by Greg Mazurkiewicz
This is it, he thought, this is it. As he bounded frantically up the basement stairs, he tripped on the top step and went sprawling across the kitchen floor.
“Eureka!” he shouted as he bounced to his feet.
“You what?” she replied. Her calm monotone sounded like music to his ears.
“My invention,” he boomed. “I’ve finished it.”
“What?” she repeated, as she turned from the stove toward him.
“My invention,” he repeated, “the one I’ve been working on my entire life. I’ve invented a machine that can turn dreams into reality.”
“You what?’’ she blurted, suddenly paying attention to what he was saying.
He continued unabated: “The average adult sleeps seven to eight hours a day. That’s up to a third of the day. Therefore, people sleep away as much as one-third of their life. So what good is that time? You can try getting away with less sleep, naturally, but that taxes your health, and sleep deprivation can reduce your efficiency.
“So I invented my machine. A machine that will make dreams real. So that whatever a person does in his dreams will actually happen. Now, sleep can be productive. You can use it for something instead of just wasting time.”
“Did you use a lot of glue to put this thing together?” she asked. “I think you may be hallucinating.”
‘’Go ahead and scoff,’’ he said. “Great inventors often have to struggle to gain attention for their ideas... Charles Babbage, Nikola Tesla, Guglielmo Marconi...”
“Macaroni, who collaborated with Cheese?” she quipped.
“Oh, give me a break.”
“You’re my husband,” she responded. “I’m entitled to be skeptical.”
“Well I’m going to go test my machine,” he said, a little deflated.
“Sweet dreams,” she replied as he disappeared down the stairs.
Ralph Weatherby had been working on this project for many years, even before he started as a professor of bioengineering and biomechanics at Loral University in Bay City. He enjoyed teaching, but his real devotion was inventing. With his fertile mind and early mechanical interest, he had been developing all sorts of work-saving and time-saving gadgets from youth to middle-age.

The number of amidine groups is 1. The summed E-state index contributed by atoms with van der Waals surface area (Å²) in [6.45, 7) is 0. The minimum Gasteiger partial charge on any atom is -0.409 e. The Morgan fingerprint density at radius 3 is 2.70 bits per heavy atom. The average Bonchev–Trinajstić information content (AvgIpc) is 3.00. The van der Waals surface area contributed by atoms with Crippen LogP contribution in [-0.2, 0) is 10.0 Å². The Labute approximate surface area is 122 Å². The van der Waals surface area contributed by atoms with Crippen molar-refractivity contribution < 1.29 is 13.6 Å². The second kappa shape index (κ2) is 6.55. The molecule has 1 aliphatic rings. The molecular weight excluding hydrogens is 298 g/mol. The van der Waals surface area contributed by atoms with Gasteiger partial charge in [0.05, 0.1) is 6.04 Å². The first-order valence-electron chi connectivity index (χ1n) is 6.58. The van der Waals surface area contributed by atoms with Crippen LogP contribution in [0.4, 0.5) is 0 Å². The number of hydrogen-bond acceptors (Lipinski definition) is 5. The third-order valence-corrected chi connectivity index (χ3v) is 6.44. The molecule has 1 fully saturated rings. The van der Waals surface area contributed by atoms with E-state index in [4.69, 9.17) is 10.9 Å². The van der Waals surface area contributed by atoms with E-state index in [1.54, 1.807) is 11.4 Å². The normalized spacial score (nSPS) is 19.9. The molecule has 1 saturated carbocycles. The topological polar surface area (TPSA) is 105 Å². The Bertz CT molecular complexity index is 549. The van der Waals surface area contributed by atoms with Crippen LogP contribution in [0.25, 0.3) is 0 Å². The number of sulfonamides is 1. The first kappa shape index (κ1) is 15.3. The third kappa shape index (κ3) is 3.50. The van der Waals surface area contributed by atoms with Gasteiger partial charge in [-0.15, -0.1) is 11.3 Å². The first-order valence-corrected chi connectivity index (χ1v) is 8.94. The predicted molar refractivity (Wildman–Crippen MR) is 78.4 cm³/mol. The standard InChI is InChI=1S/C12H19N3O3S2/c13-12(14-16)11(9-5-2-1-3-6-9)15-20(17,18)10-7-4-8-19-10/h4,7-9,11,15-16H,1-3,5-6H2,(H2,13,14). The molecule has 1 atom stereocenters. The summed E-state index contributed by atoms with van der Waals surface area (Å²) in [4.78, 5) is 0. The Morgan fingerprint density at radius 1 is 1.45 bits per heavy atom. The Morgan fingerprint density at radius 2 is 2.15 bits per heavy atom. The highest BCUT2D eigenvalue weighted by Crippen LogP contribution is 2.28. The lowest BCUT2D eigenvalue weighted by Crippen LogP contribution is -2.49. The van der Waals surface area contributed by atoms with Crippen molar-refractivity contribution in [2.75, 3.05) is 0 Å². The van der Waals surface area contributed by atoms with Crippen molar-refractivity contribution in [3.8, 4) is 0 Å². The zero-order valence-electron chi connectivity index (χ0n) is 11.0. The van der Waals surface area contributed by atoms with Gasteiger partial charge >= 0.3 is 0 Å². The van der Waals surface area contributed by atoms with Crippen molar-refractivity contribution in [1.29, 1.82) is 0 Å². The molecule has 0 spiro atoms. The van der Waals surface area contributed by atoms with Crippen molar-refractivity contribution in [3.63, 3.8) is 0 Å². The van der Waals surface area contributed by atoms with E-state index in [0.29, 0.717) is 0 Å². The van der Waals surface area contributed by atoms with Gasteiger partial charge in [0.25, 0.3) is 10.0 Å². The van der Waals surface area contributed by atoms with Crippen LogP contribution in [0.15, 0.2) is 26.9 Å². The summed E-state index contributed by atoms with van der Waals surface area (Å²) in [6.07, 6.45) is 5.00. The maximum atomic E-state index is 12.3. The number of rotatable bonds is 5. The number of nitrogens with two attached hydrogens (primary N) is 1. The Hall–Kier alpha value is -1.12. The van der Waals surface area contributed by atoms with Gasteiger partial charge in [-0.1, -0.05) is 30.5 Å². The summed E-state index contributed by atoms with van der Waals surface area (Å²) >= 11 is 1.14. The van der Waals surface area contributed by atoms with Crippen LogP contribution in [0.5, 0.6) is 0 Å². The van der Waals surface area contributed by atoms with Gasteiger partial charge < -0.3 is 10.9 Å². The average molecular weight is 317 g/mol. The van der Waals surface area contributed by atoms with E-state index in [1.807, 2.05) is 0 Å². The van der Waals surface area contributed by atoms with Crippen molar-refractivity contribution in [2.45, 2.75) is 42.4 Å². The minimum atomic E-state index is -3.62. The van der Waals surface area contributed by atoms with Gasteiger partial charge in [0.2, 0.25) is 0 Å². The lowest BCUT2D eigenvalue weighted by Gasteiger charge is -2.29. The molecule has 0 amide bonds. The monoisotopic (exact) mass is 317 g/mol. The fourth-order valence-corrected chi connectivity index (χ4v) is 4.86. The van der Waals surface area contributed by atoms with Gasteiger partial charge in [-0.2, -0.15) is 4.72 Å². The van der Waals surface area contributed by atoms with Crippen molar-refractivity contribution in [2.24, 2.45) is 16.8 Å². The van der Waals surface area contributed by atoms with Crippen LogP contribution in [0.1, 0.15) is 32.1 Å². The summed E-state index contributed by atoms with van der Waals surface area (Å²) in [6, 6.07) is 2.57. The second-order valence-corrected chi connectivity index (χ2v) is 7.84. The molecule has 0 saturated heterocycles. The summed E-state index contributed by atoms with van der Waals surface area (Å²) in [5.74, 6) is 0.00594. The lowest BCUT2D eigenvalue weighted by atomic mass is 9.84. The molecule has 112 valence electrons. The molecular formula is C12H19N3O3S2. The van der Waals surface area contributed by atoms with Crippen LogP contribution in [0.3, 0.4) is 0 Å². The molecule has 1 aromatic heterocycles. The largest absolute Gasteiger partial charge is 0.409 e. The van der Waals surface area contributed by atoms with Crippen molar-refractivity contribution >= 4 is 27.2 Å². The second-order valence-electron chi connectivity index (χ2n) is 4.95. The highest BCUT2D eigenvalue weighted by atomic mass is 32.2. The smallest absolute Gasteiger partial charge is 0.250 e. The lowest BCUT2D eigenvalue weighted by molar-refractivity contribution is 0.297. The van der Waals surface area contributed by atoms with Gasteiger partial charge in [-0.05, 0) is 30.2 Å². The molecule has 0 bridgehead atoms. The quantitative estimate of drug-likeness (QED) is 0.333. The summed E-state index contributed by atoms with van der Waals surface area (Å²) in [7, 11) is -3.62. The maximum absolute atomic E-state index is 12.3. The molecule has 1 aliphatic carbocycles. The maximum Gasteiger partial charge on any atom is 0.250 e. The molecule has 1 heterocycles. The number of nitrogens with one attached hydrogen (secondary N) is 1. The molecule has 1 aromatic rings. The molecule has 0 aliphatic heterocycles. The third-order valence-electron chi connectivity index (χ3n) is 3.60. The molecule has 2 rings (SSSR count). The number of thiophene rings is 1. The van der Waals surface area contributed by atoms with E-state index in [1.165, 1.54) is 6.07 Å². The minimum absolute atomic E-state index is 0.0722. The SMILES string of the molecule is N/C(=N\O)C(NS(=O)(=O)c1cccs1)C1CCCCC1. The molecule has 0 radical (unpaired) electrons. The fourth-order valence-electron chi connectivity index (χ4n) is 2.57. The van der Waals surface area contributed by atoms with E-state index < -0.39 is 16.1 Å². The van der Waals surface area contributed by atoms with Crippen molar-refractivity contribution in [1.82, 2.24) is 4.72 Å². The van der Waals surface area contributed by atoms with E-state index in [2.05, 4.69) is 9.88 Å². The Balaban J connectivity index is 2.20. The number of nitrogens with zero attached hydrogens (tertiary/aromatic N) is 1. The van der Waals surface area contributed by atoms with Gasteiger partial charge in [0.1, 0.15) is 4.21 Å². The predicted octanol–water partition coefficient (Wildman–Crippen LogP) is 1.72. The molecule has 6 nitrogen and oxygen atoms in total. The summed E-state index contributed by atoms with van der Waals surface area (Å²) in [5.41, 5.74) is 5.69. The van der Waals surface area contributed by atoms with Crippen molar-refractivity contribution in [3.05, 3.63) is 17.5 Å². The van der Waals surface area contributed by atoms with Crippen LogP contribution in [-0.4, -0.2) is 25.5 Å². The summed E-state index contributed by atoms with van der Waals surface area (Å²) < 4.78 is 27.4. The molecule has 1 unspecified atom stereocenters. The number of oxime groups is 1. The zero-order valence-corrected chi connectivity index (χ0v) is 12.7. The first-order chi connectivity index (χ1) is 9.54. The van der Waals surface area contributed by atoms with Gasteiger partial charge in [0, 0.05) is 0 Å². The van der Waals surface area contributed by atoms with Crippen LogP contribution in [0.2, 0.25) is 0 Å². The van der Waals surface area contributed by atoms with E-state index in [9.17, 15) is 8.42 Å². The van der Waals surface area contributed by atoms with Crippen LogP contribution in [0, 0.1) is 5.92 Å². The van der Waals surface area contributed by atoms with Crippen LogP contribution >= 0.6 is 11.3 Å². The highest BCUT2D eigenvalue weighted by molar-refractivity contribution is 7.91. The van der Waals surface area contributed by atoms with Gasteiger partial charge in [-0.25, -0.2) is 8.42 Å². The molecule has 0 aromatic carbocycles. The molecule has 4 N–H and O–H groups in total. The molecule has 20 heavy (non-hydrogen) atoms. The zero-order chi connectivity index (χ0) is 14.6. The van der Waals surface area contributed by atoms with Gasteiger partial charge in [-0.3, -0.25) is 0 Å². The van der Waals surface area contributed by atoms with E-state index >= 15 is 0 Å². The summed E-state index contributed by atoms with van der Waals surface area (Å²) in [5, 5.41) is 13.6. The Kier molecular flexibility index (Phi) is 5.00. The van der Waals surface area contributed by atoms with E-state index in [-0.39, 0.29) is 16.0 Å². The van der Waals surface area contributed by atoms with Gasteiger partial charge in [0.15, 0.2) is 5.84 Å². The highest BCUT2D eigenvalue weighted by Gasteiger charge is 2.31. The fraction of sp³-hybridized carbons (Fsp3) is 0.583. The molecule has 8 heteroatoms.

But he was a small-time inventor, and that was what rankled him. Always small-time. Never anything significant. However, he strived to apply his bioengineering training to attain what he believed was the ultimate time-saving invention. Now he had the big one and he wasn’t going to let it get away.
With his machine ready and primed for operation, it was time to test it. Ralph decided he would test it himself. Immediately. Hooking the electrodes to his body, he headed for the couch. Although he was still trembling with excitement, he was tired from the many hours he had put in finishing his invention and he soon fell asleep.
Suddenly, he appeared to be awake again. But he was no longer in his basement laboratory but on a street corner near his home. He shook his head. “I’m dreaming,” he said, “I know I’m dreaming. Yet this is all seems to be real.”
Just to make sure, he pinched himself lightly on the arm. “I’m real.” Then he stamped his foot on the sidewalk. “That’s real.” He opened the corner mailbox. “That’s real.” Still consumed with astonishment, he pinched himself harder.
He woke with a start. He was back in his laboratory on the couch. “This is fantastic,” he exclaimed. “Now people won’t have to wish they had more time to do things. What they can’t get done when they’re awake, they can do in their dreams.”
‘’Of course, whatever the person wants to get done, he’ll have to finish before he wakes or else he’ll be right back...”
The siren of an ambulance passing nearby jolted him into the realization that he was talking to the wall. But he didn’t care. His invention worked. As he removed the electrodes from his body, a smile flowed across his cheeks.
Ralph was still floating in the clouds when he came to dinner. His wife, Mimi, recognized the symptoms immediately. Another new invention.
Mimi never understood her husband’s passion for inventing. “I wish you showed as much passion for me as you do for your gadgets,” she once told him. But she was a forgiving wife, and she generally left him alone with his “toys.”
From his unusually ecstatic speech during dinner, Mimi could tell that this was an extra special toy. Then Ralph mentioned again what this invention was about, and this time she didn’t scoff. This time she began to question his sanity.
“Have you lost your marbles?” she said. “Nobody could do that. It’s impossible.”
Ralph decided not to press the issue with her. He quickly changed the subject. But he knew that his invention worked.
After the successful trial run, Ralph continued to test his machine. The first few tests worked out fine. However, he soon began to notice certain little quirks that were a bit bothersome.
For one thing, he couldn’t always recall what he had dreamed. Sometimes he would rise from his sleep without remembering a thing. On one of these occasions, he happened to go to sleep in a bad mood. Afterwards, Mimi wouldn’t speak to him for several days before he found out what he had done. He had dreamed that he had a big argument with her. He apologized profusely for his unusual, belligerent behavior.
Then one day a stranger came knocking at his door. When Ralph answered, the man strolled right in.
“Hi there, Ralph,” he said. “It was nice talking to you last night. You told me to drop by any time, so here I am!”